E&E News | Amanda Reilly
From lawsuits over regulatory delays to public record requests, climate change has proved to be fertile ground for litigation during the first year of the Trump administration, according to a new report chronicling lawsuit trends over the past year. In 2017, plaintiffs launched more than 100 lawsuits over either climate change impacts or greenhouse gas reductions in U.S. courts, the report by Columbia University’s Sabin Center for Climate Change Law found.
“In its first year, the Trump administration set a high-water mark for climate change deregulation, but extralegal rollbacks have been constrained by the courts through vigilant litigation,” the report concluded.
The study focused on 82 of the 100-plus cases deemed “pertinent” to the Trump administration’s efforts to roll back climate change regulations. Seventy-seven of the cases were filed during the Trump presidency, while the remaining five, including the litigation over the Clean Power Plan, changed direction after President Trump was elected.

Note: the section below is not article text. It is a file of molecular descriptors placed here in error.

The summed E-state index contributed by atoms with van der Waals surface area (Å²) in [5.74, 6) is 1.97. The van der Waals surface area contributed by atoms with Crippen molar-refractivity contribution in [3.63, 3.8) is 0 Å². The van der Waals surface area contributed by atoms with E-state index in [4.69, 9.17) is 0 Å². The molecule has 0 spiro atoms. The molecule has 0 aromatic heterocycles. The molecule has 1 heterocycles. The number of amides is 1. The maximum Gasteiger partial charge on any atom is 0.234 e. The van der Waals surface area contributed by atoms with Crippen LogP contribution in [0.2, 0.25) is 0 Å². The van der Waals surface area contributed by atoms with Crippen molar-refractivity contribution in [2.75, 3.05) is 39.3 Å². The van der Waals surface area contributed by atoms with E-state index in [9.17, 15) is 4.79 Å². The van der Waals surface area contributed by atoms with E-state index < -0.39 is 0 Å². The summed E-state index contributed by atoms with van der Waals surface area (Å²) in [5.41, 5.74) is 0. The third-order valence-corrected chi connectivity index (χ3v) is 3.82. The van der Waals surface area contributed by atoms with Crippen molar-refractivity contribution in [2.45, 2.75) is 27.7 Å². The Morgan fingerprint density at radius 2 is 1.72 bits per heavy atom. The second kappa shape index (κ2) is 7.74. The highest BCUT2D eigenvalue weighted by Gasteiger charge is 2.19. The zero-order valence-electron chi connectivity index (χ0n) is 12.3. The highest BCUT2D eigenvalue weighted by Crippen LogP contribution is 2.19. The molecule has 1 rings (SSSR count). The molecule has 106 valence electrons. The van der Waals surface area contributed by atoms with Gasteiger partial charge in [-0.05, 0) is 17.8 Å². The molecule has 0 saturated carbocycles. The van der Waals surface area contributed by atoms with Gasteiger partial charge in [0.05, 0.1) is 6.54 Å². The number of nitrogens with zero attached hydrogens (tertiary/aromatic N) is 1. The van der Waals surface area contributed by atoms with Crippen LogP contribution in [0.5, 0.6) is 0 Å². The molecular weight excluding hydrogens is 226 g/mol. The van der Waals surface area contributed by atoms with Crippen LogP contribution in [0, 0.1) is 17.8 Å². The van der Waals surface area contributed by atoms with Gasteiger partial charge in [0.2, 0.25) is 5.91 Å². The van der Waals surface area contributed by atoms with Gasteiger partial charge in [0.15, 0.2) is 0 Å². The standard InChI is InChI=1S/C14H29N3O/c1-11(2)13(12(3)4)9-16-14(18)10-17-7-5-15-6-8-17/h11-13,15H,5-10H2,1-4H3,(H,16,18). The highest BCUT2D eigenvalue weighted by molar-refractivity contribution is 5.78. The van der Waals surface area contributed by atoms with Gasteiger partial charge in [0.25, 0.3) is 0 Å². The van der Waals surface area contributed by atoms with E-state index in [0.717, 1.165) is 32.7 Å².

Broadly, the suits fell under two categories: 60 cases were filed in support of climate change regulation, while 22 were filed to oppose greenhouse gas restrictions.
Of the “pro” climate change lawsuits, 14 cases – or 23 percent – sought to directly defend Obama-era climate change rules.